Parkinson's disease is the second most-prevalent neurodegenerative disorder after Alzheimer's disease, with approximately 2% of people age 65 or older affected. It is estimated that more than 1 million people in the United States have Parkinson's disease.

Clinically, Parkinson's disease is characterized by its predominant motor symptoms, which are the result of a profound deficiency of dopamine neurons in the basal ganglia with degeneration of the substantia nigra pars compacta. Tremor, slowness of movement, rigidity, postural instability and a good response to levodopa therapy are displayed; the disease is gradually progressive. In most cases, hallmark protein inclusions (Lewy bodies and Lewy neurites) are found within remaining neurons postmortem.

Parkinson's disease research at Mayo Clinic is an integrated, multidisciplinary research program that brings together neurologists, neuropsychologists, geneticists, neuropathologists and basic scientists in the study of the genetics and molecular biology of parkinsonism. Investigators draw upon the clinical strengths of the Mayo Clinic Division of Movement Disorders, and the epidemiologic and longitudinal studies of Parkinson's disease, dementia with Lewy bodies, and aging for the clinical material used in the research projects. This is coupled with a strong institutional commitment to Parkinson's disease research in the form of faculty research funds, an invited speaker seminar series, sponsorship of movement disorder fellowships, pilot research grants and generous support for faculty travel to promote intrainstitutional collaborations.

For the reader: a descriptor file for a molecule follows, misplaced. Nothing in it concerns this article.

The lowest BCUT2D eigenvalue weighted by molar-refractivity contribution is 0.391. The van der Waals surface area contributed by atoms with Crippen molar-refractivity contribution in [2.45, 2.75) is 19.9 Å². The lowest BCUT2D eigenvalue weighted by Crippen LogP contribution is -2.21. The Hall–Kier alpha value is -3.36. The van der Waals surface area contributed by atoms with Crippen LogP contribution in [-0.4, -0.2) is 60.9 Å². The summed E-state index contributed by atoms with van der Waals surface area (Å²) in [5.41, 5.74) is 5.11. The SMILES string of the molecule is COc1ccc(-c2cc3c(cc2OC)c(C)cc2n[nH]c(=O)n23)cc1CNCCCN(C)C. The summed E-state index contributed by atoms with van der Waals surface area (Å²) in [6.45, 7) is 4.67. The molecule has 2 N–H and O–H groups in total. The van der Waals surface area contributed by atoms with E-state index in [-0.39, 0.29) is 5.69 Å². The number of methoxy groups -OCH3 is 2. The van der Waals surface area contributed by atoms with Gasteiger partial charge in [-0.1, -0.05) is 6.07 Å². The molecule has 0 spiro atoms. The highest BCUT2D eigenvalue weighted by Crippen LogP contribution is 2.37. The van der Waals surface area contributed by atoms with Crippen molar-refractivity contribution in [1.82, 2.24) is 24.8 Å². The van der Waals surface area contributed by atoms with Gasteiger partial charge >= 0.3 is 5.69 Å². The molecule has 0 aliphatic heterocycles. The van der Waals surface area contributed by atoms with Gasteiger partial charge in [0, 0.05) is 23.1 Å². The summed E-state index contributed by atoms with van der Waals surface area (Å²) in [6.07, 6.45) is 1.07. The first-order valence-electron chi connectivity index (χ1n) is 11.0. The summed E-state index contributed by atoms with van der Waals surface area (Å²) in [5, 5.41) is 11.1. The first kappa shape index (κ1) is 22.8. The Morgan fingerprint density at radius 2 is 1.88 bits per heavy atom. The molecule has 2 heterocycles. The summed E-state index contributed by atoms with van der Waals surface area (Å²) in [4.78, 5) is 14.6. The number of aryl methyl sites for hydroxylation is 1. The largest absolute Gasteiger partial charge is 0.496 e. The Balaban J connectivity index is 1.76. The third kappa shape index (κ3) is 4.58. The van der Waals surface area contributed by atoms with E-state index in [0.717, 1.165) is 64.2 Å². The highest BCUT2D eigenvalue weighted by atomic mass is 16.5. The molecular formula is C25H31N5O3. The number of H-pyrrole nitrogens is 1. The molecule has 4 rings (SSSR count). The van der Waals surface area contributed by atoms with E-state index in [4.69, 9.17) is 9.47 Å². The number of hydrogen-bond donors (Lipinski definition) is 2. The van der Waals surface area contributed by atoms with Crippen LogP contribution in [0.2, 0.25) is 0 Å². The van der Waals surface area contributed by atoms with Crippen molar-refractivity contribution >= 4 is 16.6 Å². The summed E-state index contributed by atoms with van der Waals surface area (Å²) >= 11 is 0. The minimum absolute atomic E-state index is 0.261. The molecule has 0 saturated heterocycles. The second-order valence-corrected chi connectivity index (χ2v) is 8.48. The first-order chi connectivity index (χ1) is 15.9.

Major achievements of Parkinson's investigators Mayo include the discovery of the most common genetic cause of late-onset autosomal-dominant Parkinson's disease — leucine-rich repeat kinase 2 (LRRK2); identification of genetic variants in the alpha-synuclein gene (SNCA) that are risk factors for Parkinson's disease; evidence that incidental Lewy body disease is pre-clinical Parkinson's disease; validation of the neuropathologic criteria for dementia with Lewy bodies; and development of a novel synuclein construct (with leucine zipper tags) that permits rapid aggregation in vitro and in cell culture for potential drug screening.

By studying people who have Parkinson's disease and related disorders, the Mayo Parkinson's research group is gaining valuable insight into the etiology of these conditions.